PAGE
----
The reason these images of childhood are impossible to set down with any certainty is that their source is, in Pérec's term "the unsayable," the traumatic memory of the camps and his parents' death. The author's fervent desire to clarify these memories is doomed to failure because their meaning consists in their very resistance to clarification or narration; they are the record of an effort to tell what cannot be told, hence Pérec's description of them as "a sign … of a once-and-for-all annihilation." Every attempt to tell the story of his childhood "annihilates" itself.

The other sign of this "annihilation" is the W narrative itself. As the vicious and arbitrary brutality of the island's regime comes into focus, so does its similarity to the world of the death camps. The words "FORTIUS ALTIUS CITIUS" emblazoned on the arches of the athletes' villages irresistibly evoke the "ARBEIT MACHT FREI" motto that stood over the gates to the Nazi concentration camps. The sadistic, arbitrary, and unpredictable laws of the competitive events as well as of everyday life on the island provoke further comparisons. Naked women are chased around the track by sprinters and raped publicly once caught. Proper names are discarded not for numbers but for the names of their predecessors in competition. Most redolent of survivor testimony, however, is the relentless and arbitrary changing of the law that disables the athletes' attempts to know and obey it: "The Law must be known by all, but the Law cannot be known." This is why there is no way of explaining life on the island to the novice athlete, for he lacks the fundamental categories to comprehend it; he must learn to absorb horror not as an unpleasant interruption of daily life but as its very texture: "But wherever you turn your eyes, that's what you will see, you will not see anything else, and that is the only thing that will turn out to be true." Pérec as memoirist and Winckler as witness thus share the same dilemma: They tell of what disables their ability to tell.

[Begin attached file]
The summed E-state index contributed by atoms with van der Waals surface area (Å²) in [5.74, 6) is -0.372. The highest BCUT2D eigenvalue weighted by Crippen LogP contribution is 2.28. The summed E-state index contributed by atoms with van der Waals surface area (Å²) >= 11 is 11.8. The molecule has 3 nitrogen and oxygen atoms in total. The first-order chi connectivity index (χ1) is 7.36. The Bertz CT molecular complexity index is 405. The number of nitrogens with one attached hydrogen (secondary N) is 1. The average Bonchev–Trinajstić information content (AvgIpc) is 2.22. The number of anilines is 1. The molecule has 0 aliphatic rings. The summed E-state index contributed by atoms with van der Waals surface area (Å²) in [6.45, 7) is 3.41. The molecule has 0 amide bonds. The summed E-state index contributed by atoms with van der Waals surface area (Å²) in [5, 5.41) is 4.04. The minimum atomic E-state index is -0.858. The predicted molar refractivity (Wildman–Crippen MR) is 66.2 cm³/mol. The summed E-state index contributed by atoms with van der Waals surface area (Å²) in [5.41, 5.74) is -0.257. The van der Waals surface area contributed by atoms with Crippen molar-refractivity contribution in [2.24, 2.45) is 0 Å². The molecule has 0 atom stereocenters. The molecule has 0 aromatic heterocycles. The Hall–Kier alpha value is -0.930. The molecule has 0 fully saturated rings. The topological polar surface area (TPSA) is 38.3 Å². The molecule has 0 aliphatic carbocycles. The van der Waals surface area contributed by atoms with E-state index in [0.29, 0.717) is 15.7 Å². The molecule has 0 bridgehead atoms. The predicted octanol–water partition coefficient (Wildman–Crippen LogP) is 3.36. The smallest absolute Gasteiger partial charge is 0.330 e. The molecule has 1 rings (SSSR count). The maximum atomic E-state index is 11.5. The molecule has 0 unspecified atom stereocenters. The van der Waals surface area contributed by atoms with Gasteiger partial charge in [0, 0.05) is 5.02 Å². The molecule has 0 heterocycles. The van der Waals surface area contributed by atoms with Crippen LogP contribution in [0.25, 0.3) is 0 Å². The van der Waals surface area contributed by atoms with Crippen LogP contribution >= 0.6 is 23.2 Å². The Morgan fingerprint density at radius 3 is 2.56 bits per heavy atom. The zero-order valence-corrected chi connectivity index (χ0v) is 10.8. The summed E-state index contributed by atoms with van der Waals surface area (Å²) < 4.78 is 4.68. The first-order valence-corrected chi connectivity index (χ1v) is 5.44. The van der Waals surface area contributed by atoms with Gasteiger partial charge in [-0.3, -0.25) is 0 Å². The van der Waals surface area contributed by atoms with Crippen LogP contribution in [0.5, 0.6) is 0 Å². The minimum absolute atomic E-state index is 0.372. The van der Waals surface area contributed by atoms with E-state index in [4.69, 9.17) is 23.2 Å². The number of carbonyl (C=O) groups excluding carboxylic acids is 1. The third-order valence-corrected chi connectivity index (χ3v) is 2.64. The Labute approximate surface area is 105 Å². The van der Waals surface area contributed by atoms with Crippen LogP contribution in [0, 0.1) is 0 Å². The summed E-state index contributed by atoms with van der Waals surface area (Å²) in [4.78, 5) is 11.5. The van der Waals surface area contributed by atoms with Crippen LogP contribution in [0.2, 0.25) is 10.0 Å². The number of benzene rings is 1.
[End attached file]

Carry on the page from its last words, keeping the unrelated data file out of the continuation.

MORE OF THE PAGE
Indeed, the W narrative and Pérec's memoir perpetually echo one another. Just as the latter seems dispossessed of his power to remember in the very act of remembering, the narrator of the W story, once he shifts from the voyage to the island itself, seems unable any longer to speak in his own name. We lose any hint of Winckler's place in the story—neither the progress of his search for the missing deaf-blind boy nor his personal experience on the island are alluded to. Just as Pérec's attempt to recover the memory of his traumatized childhood only highlights its irrecoverable loss, so Winckler's testimony to the world of W strips him of his ability to speak in anything but an absolutely "blank," "neutral" tone.

Pérec's book, then, is one of the most compelling attempts in Holocaust literature to come to terms with the horror not by direct description or narration but by acknowledging and exploring the impossibility of either.

—Josh Cohen

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W, or the Memory of Childhood (W, Ou, Le Souvenir d'Enfance)